• Arnold Palmer Prostate Center Garnering International Acclaim

    Nurse Coordinator Cindy Huff confers with Eisenhower patient Mike Adams.
    Nurse Coordinator Cindy Huff confers with Eisenhower patient Mike Adams.
    When the Arnold Palmer Prostate Center opened in January 2005, its goal was to provide skilled, coordinated and compassionate treatment to the men of the Coachella Valley and beyond – perhaps to the entire nation. But what the organizers and professionals behind the Center did not realize at the time was the degree to which the Center would garner international acclaim.

    Today, nearly 50 percent of the cancer patients seeking treatment at the Arnold Palmer Prostate Center come from outside of California, with more than 30 percent coming from outside the United States, some as far away as Germany and Sweden.

    “It’s primarily through the advice and suggestion of friends,” says Cindy Huff, RN, Nurse Coordinator for the Arnold Palmer Prostate Center. “People are hearing about the great service that we provide here from other people, and that we’re part of a 100 Top Hospital®.They’re then finding out more about us through our informative Web site.”

    The Center, which is located in the $65 million Eisenhower Lucy Curci Cancer Center, boasts a unique mix of state-of-the-art technology and a highly qualified and caring medical team.That team includes radiation oncologists, urologists, medical oncologists and – something quite unique to cancer programs – a nurse coordinator, who helps facilitate the process from diagnosis to treatment to after care.

    “For three or four months, I take personal responsibility for our patients as nurse coordinator, providing educational information, arranging all the tests, and even helping them with lodging,” Huff exclaims. “And, it’s not just me, but the rest of the team as well.We get them the information they need to make the decisions they need to make.”

    Perhaps what’s most surprising is that this cornucopia of support services, which would not typically be covered by Medicare, is provided free to the patient and their families – perhaps another reason cancer patients are flocking from near and far to access these services.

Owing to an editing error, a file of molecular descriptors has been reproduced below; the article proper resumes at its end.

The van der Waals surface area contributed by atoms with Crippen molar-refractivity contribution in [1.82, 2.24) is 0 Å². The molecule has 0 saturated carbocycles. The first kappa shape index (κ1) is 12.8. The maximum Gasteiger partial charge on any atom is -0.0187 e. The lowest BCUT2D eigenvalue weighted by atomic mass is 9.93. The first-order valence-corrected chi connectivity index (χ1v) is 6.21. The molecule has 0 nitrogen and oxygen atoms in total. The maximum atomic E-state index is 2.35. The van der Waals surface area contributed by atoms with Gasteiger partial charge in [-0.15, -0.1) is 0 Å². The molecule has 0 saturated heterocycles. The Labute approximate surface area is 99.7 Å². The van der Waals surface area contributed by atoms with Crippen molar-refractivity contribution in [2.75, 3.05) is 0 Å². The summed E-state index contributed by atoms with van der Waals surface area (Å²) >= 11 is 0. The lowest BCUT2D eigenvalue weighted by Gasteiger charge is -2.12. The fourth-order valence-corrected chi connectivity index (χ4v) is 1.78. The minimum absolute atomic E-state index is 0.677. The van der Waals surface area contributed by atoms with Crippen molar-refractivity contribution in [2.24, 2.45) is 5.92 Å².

“We have many patients from Canada and Britain,” Huff says. “There’s often a waiting list in Canada for the medical services that we provide, and these men do not want to, or sometimes, can’t wait six months to a year for treatment.”

    Many of the medical services and procedures offered at the Center are not available outside of the country. Services like Brachytherapy (radioactive seed implants), External Beam Radiation Therapy and Stereotactic Radiosurgery, are either not available or offered on a limited basis in Canada and Britain. Additionally, when patients do find these specialized services elsewhere, they often return to Eisenhower Medical Center and the Arnold Palmer Prostate Center for the quality of care and the personal touch that Eisenhower is able to deliver.

    “We have people call and say,‘I see that Arnold Palmer’s name is on this Center and I know that he wouldn’t attach his name to anything other than a quality program,’” Huff explains. “It’s a huge responsibility for the people who work here to continually deliver such a high degree of quality care. But we do it. Others say, ‘I want someone who will take care of me…look after my best interest,’ and that’s what we do here. My personal motto is ‘Five minutes of worry is five minutes too long.’With the support of the community, the donors, and Arnold Palmer, this program will be able to reach out to men with prostate cancer around the world for a long time to come.”

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